The IRS, the states and the tax industry are committed to protecting you from identity theft. We’ve strengthened our partnership to fight a common enemy – the criminals – and to devote ourselves to a common goal – serving you. Working together, we’ve made many changes to combat identity theft, and we are making progress. However, cybercriminals are constantly evolving, and so must we. The IRS is working hand-in-hand with your state revenue officials, your tax software provider and your tax preparer. But, we need your help. We need you to join with us. By taking a few simple steps, you can better protect your personal and financial data online and at home.

Please consider these steps to protect yourselves from identity thieves:

Keep Your Computer Secure

  • Use security software and make sure it updates automatically; essential tools include:
    • Firewall
    • Virus/malware protection
    • File encryption for sensitive data
  • Treat your personal information like cash, don’t leave it lying around
  • Check out companies to find out who you’re really dealing with
  • Give personal information only over encrypted websites – look for “https” addresses.
  • Use strong passwords and protect them
  • Back up your files

Avoid Phishing and Malware

  • Avoid phishing emails, texts or calls that appear to be from the IRS and companies you know and trust, go directly to their websites instead
  • Don’t open attachments in emails unless you know who sent it and what it is
  • Download and install software only from websites you know and trust
  • Use a pop-up blocker
  • Talk to your family about safe computing

Protect Personal Information

Don’t routinely carry your social security card or documents with your SSN. Do not overshare personal information on social media. Information about past addresses, a new car, a new home and your children help identity thieves pose as you. Keep old tax returns and tax records under lock and key or encrypted if electronic. Shred tax documents before trashing.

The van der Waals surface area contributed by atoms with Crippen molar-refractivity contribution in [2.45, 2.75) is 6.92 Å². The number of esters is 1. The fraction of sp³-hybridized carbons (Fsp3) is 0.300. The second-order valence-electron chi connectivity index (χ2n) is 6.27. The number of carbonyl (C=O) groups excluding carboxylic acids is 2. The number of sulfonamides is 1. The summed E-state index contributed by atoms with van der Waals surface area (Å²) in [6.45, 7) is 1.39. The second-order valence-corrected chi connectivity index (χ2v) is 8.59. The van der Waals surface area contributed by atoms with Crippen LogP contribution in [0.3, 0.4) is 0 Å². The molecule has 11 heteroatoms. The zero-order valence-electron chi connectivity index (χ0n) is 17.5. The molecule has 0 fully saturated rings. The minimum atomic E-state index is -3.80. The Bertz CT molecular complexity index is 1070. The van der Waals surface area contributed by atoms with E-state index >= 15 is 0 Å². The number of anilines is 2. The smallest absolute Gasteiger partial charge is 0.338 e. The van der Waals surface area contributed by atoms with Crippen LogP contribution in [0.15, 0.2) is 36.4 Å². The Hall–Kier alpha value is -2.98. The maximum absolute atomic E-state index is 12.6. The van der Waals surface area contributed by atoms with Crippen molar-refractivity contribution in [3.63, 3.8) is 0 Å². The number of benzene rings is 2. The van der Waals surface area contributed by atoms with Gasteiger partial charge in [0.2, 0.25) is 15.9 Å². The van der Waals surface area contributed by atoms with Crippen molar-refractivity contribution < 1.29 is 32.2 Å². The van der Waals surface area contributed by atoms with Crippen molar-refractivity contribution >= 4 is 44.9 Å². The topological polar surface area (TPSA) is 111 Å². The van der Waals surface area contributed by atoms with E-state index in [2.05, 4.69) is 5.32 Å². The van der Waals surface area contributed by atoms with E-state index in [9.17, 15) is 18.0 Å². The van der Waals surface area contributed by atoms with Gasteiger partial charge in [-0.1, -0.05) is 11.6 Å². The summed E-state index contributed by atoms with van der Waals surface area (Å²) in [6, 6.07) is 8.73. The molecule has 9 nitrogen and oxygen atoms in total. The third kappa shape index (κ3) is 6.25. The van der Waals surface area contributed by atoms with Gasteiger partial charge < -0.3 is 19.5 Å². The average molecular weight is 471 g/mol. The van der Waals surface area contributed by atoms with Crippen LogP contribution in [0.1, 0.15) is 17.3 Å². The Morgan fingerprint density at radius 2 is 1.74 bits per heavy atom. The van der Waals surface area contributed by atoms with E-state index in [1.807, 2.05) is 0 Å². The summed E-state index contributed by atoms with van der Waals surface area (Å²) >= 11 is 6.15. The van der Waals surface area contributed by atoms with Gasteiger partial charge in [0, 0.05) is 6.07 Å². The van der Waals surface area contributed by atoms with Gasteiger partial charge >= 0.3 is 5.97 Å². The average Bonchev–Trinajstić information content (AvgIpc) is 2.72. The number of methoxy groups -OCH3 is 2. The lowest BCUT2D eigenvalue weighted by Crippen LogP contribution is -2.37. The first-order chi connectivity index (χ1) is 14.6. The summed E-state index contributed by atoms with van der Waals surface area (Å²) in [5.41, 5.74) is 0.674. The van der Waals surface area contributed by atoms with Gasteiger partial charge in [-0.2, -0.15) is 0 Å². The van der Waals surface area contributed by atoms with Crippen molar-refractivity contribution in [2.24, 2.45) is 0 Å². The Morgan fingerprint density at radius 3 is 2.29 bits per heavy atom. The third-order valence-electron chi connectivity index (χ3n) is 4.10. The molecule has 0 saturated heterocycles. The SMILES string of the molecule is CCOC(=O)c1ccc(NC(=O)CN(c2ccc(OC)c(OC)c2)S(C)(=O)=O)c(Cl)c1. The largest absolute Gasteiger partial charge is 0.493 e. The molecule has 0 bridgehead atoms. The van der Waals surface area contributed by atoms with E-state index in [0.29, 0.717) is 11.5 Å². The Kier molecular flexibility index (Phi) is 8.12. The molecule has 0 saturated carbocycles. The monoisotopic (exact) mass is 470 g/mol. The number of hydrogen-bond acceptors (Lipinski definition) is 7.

Avoid IRS Impersonators. The IRS will not call you with threats of jail or lawsuits. The IRS will not send you an unsolicited email suggesting you have a refund or that you need to update your account. The IRS will not request any sensitive information online. These are all scams, and they are persistent. Don’t fall for them. Forward IRS-related scam emails to phishing@irs.gov. Report IRS-impersonation telephone calls at www.tigta.gov.

Additional steps:

  • Check your credit report annually; check your bank and credit card statements often;
  • Review your Social Security Administration records annually: Sign up for My Social Security at www.ssa.gov.
  • If you are an identity theft victim whose tax account is affected, review www.irs.gov/identitytheft for details.

Publication 4524 (Rev. 9-2015) Catalog Number 48359Q Department of the Treasury Internal Revenue Service www.irs.gov

Question: What is a 401k plan Third Party Administrator?

Answer: A Third Party Administrator (or TPA) is an organization that is hired by the 401k plan sponsor (YOU, the company sponsoring the Plan) to run many day-to-day aspects of your retirement plans. These include, but are not limited to:

  • Monitoring eligibility (who is eligible & when?)
  • Verifying contributions to the Plan arewithin legal limits
  • Helping you interpret your Plan (answer questions about whether certain transactions are allowed)
  • Preparing employer and employee benefit statements (the government requires that certain notifications be provided to employees annually and in certain other situations)
  • Assisting in processing all types of distributions from the plan (needed to distribute the account balance that former employees are entitled to)